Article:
Jason’s note: From the Pile was supposed to be a semi-regular feature in which we profiled something at random from our large pile of yet-to-be-reviewed anime and manga. Considering the last installment came with Genkaku Picasso back when this blog was regularly updating on the starbulletin.com domain last year, and the last installment before that came with the gawd-awful Master of Martial Hearts aaaaaalllll the way back in 2010, we’ve kinda abandoned all hope of this being even “semi-regular.” But we still try. Oh, we still try. Anyway, without further ado …
Like many other books I get attracted to on a whim, the synopsis of the Korean manwha Aron’s Absurd Armada was what drew me in. It seemed like a funny enough series, about the misadventures of a pirate crew under the captainship of one Master Aron, a freewheeling noble who wants to go out and be a pirate because they’re “cool.” His faithful servant Robin naturally tags along with him to protect him — because if Aron gets killed, he’ll be out of a job, and Robin loves money more than anything.
Along the way they pick up two sailors, Gilbert and Anton, and a mysterious tomboyish girl, Ronnie, who is constantly mistaken as a guy, which provides the fodder for a lot of the jokes. Rounding out the crew is another gender-bender mate, Mercedes the hairstylist, a guy who looks (and acts) like a girl, and “chef” Vincent, whose cooking skills — or, more accurately, the lack of them — create concoctions that are probably the most lethal weapon the pirate wannabes have aboard.
You can tell right off the bat that this is going to be one of those series that will live up to its name and makes no bones about it. The character descriptions on the first page, for example, say this about Aron: “He’s an immature rascal who drives people up the wall, and he’s a stupid dumbass.”
After that introduction, I was ready to have a good laugh with what I expected to be a typical manga-style comedy story. But what I found instead is that Armada isn’t your usual manga or manwha style; it hews more closely to what’s known in Japanese as the 4-koma format. Rather than long-form stories drawn on full pages like regular manga, 4-koma — an abbreviation of the Japanese term that literally means “4-panel comic” — is more like the daily newspaper funnies: The strip is divided into four frames and usually ends with a gag.
Because of that, any apparent character development or seriousness during the first three panels is almost immediately wiped away by the silliness of the last panel. There are occasional longer comics that are more in the typical manga format, but even those end just as inanely. At the end of 30 pages, which is as far as I managed to force myself through before tossing the book down in disgust, I wasn’t sure if anyone had any “development” at all or if the comics had merely cemented the “Absurd” part of the title.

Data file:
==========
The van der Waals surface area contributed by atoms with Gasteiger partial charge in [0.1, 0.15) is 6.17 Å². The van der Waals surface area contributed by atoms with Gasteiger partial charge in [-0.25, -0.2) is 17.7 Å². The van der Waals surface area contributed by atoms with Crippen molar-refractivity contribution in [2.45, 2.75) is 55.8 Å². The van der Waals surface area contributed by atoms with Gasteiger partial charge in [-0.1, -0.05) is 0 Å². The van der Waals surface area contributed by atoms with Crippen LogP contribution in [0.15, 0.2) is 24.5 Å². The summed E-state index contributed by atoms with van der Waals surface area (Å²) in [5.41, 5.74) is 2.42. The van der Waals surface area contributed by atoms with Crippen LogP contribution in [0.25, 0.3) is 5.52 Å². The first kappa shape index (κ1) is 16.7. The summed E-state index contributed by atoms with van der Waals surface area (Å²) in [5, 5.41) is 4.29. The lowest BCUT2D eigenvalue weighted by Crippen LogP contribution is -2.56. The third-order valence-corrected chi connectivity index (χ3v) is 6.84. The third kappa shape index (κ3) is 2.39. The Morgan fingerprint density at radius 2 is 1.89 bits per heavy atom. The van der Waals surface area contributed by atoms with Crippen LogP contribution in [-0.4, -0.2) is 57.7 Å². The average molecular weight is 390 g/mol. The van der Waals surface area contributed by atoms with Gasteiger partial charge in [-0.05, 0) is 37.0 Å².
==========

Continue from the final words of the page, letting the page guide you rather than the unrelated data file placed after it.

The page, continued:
This steep up-and-down cycle gets stale, extremely annoying and terribly disappointing after just the first few strips. If the technique was meant as a laugh-getter — hey, here’s a totally serious situation but we’ll end it on an unexpected ridiculous note because it’s FUNNY! — then it failed miserably. (Actually, after just a few strips, it won’t be “unexpected” any more, just exactly HOW it ends will continue to be the surprise.) If the story kept solely to running up the “funny” meter, rather than trying to include some actual development, then Armada might work. Barely.
Adding to the headache is that Kim often squeezes a lot of text and action into the small frames, many of which are divided into even smaller blocks to try to get even more into the story, so the four panels usually turn into six, eight or more. The detailed art style suffers from being squished into such a small space, and a lot of times coherency is sacrificed as well — at points I struggled to understand the story and which character was saying what.
I read Armada off and on for about a week before I finally gave up. When I opened it up again after a couple of months (because, to be honest, I had nothing else to read and that was the only thing close at hand) and picked up from where I’d left off, I found myself laughing out loud at the gags. But the enjoyment still faded just as quickly as when I’d initially started reading.
So as my experience shows, Armada is one of those books that: 1. grows on you; 2. tickles your funny bone once you understand that it’s not a serialized comic; and 3. like anything slapstick, is best in small doses. Emphasis on “small.”
Still, in the end, there’s only so much I can take, and seeing as this was labeled as volume 1, there’s apparently more in store. But my patience and sanity were exhausted by the time I managed to reach the end of the book, and the thought of a “volume 2” and beyond makes my mental faculties scream for mercy. My brain has had all it can handle of Aron’s Absurd Armada.